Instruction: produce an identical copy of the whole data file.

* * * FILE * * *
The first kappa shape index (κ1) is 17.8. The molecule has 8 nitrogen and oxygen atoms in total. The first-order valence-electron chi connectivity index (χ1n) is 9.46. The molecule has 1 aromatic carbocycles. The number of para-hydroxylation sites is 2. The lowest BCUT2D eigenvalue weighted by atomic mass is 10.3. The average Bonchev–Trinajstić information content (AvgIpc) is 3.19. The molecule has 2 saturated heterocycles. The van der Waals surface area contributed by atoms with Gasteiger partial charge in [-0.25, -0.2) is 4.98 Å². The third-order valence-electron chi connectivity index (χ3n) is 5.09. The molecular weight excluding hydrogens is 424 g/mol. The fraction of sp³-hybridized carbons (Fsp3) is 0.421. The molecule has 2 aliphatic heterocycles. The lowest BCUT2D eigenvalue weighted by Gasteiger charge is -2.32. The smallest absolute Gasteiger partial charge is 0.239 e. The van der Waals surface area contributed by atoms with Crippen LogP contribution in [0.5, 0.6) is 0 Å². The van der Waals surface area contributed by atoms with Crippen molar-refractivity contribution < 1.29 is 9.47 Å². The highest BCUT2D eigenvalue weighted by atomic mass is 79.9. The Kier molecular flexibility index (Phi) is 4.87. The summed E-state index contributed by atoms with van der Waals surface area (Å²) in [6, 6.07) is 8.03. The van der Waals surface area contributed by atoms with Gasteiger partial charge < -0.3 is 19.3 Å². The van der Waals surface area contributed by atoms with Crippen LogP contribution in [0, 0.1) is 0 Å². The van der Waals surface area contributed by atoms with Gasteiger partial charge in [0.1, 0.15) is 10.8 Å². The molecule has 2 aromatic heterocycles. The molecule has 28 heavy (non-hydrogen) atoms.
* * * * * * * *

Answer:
The first kappa shape index (κ1) is 17.8. The molecule has 8 nitrogen and oxygen atoms in total. The first-order valence-electron chi connectivity index (χ1n) is 9.46. The molecule has 1 aromatic carbocycles. The number of para-hydroxylation sites is 2. The lowest BCUT2D eigenvalue weighted by atomic mass is 10.3. The average Bonchev–Trinajstić information content (AvgIpc) is 3.19. The molecule has 2 saturated heterocycles. The van der Waals surface area contributed by atoms with Gasteiger partial charge in [-0.25, -0.2) is 4.98 Å². The third-order valence-electron chi connectivity index (χ3n) is 5.09. The molecular weight excluding hydrogens is 424 g/mol. The fraction of sp³-hybridized carbons (Fsp3) is 0.421. The molecule has 2 aliphatic heterocycles. The lowest BCUT2D eigenvalue weighted by Gasteiger charge is -2.32. The smallest absolute Gasteiger partial charge is 0.239 e. The van der Waals surface area contributed by atoms with Crippen LogP contribution in [0.5, 0.6) is 0 Å². The van der Waals surface area contributed by atoms with Crippen molar-refractivity contribution < 1.29 is 9.47 Å². The highest BCUT2D eigenvalue weighted by atomic mass is 79.9. The Kier molecular flexibility index (Phi) is 4.87. The summed E-state index contributed by atoms with van der Waals surface area (Å²) in [6, 6.07) is 8.03. The van der Waals surface area contributed by atoms with Gasteiger partial charge < -0.3 is 19.3 Å². The van der Waals surface area contributed by atoms with Crippen LogP contribution in [0, 0.1) is 0 Å². The van der Waals surface area contributed by atoms with Gasteiger partial charge in [0.1, 0.15) is 10.8 Å². The molecule has 2 aromatic heterocycles. The molecule has 28 heavy (non-hydrogen) atoms.